The treasure-house of Cnidos, which has been cleverly restored, as far at least as the frieze that ran round it, in the extreme left room of the museum, gives us our best specimen for a small decorated temple, or sacred house, before the end of the sixth century. It is such art as the Peisistratids of Athens, or Poly-crates of Samos, or Periander of Corinth might have commanded. Its ornaments show us what the builders of the Parthenon, one hundred years later, had in the way of models, and accordingly that such a composition as the frieze of the cella on the Parthenon was no new creation, but the maintaining and perfecting of an old and great tradition. Almost as great in interest is the Treasury of the Athenians, built from the spoils of Marathon, and which we may hope to see restored in situ, like the temple of Nike on the Acropolis.

The bronze charioteer, dedicated by Polyzalus, brother of the tyrant Gelon of Syracuse, and therefore dating from about 500 B.C., is the most important relic of all that we have of Greek plastic art, next after the Hermes of Praxiteles. The chariot and horses of this splendid group are lost, but the arm of an attendant boy, and some fragments of the bronze reins show that the figure was one of such a group, and dedicated in gratitude for the victory in a chariot race. The figure is stiff and sober, the face with little expression, but the moulding of the arm and feet and the exquisite patina of the surface, show a mastery which any modern worker in bronze cannot but envy. The hair is short, and bound with a simple fillet, the long garment falls in straight folds, just ample enough to remove all feeling of tightness ; the attitude is that of a young man ready and waiting for the signal of starting. This then was the bronze expression corresponding to Pindar’s Epinikian odes, the art which was his rival in celebrating the victories of athletes and the splendour of grateful cities and munificent despots. Its image was reflected in the eyes of every great person in Greek history that beheld it, from Pindar to Plutarch, and it only shows the wealth of such wonders even in Pausanias’s day, that he does not mention it in his selection of treasures at Delphi.

Among the later things are some curious specimens of florid taste, which was so rare in Greece. In room IV. of the museum we were amazed to see the pillar supporting three dancing girls, with a capital very freely composed of acanthus leaves, but then the stalk of the pillar has acanthus leaves growing out of it at intervals, an attempt at novelty not to be commended. This vagary seems to date from very early Hellenistic days.

Reverting to the splendid natural beauty of the place, one or two features remain always unchanged. The three fine springs, to which Delphi doubtless owed its first selection for human habitation, are still there—Castalia, of which we have spoken ; Cassotis, which was led artificially into the very shrine of the god ; and Delphussa, which was, I suppose, the water used for secular purposes by the inhabitants. The stadium, too, a tiny racecourse high above the town, in the only place where they could find a level 150 yards, is now uncovered ; and we see at once what the importance of games must have been at a sacred Greek town, when such a thing as a stadium should be attempted here. The earliest competitions had been in music—that is, in playing the lyre, in recitation, and probably in the composition of original poems ; but presently the physical contests of Olympia began to outdo the splendour of Delphi. Moreover, the Spartans would not compete in minstrelsy, which they liked and criticised, but left to professional artists. Accordingly, the priests of Delphi were too practical a corporation not to widen the programme of their games, and Pindar has celebrated the Pythian victors as hardly second to those at the grand festival of Elis.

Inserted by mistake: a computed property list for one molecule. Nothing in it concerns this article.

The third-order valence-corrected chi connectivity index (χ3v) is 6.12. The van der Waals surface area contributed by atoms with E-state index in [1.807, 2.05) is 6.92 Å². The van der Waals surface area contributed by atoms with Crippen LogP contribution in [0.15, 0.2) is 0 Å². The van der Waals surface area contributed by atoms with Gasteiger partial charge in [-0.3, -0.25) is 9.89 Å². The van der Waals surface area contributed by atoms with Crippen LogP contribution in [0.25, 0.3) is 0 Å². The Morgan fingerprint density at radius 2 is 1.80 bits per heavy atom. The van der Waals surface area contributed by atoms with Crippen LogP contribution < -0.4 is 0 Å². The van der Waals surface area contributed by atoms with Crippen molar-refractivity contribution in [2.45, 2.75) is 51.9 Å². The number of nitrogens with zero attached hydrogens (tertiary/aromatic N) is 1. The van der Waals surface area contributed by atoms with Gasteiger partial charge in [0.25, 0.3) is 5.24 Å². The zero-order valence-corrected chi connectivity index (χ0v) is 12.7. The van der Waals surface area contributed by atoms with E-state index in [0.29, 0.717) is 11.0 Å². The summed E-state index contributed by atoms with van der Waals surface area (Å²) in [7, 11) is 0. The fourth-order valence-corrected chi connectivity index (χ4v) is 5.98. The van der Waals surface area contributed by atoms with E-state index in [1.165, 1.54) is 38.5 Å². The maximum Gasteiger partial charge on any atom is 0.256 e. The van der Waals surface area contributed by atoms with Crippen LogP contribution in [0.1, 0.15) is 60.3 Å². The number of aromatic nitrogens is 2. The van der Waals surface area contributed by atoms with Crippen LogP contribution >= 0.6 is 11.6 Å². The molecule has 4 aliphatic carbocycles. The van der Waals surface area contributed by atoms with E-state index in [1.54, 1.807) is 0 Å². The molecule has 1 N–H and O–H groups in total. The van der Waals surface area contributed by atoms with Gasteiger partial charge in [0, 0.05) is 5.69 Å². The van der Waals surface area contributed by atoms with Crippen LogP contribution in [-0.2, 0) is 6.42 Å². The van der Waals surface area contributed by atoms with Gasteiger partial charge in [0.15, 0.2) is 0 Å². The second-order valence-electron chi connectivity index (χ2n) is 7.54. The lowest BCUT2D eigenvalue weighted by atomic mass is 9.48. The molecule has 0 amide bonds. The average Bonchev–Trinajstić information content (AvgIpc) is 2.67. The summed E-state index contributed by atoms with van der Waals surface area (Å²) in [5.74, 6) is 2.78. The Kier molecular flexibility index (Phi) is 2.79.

There is yet one more element in the varied greatness of Delphi. It was here that the religious federation of Greece—the Amphictyony of which we hear so often—held its meetings alternately with the meetings at the springs of Thermopylæ. When I stood high up on the stadium at Delphi, the great scene described by the orator Aeschines came fresh upon me, when he looked upon the sacred plain of Krissa, and called all the worshippers of the god to clear it of the sacrilegious Amphissians, who had covered it with cattle and growing crops. The plain, he says, is easily surveyed from the place of meeting—a statement which shows that the latter cannot have been in the town of Delphi; for a great shoulder of the mountain effectually hides the whole plain from every part of that town.

The Pylaea, or place of assembly, was, however, outside, and precisely at the other side of this huge shoulder, so that what Aeschines says is true ; but it is not true, as any ordinary student imagines, that he was standing in Delphi itself. He was, in fact, completely out of sight of the town, though not a mile from it. There is no more common error than this among our mere book scholars—and I daresay there are not many who realise the existence of this sub-urban Pylaea, and its situation close to, but invisible from, Delphi. It certainly never came home to me till I began to look for the spot from which Æschines might have delivered his famous address.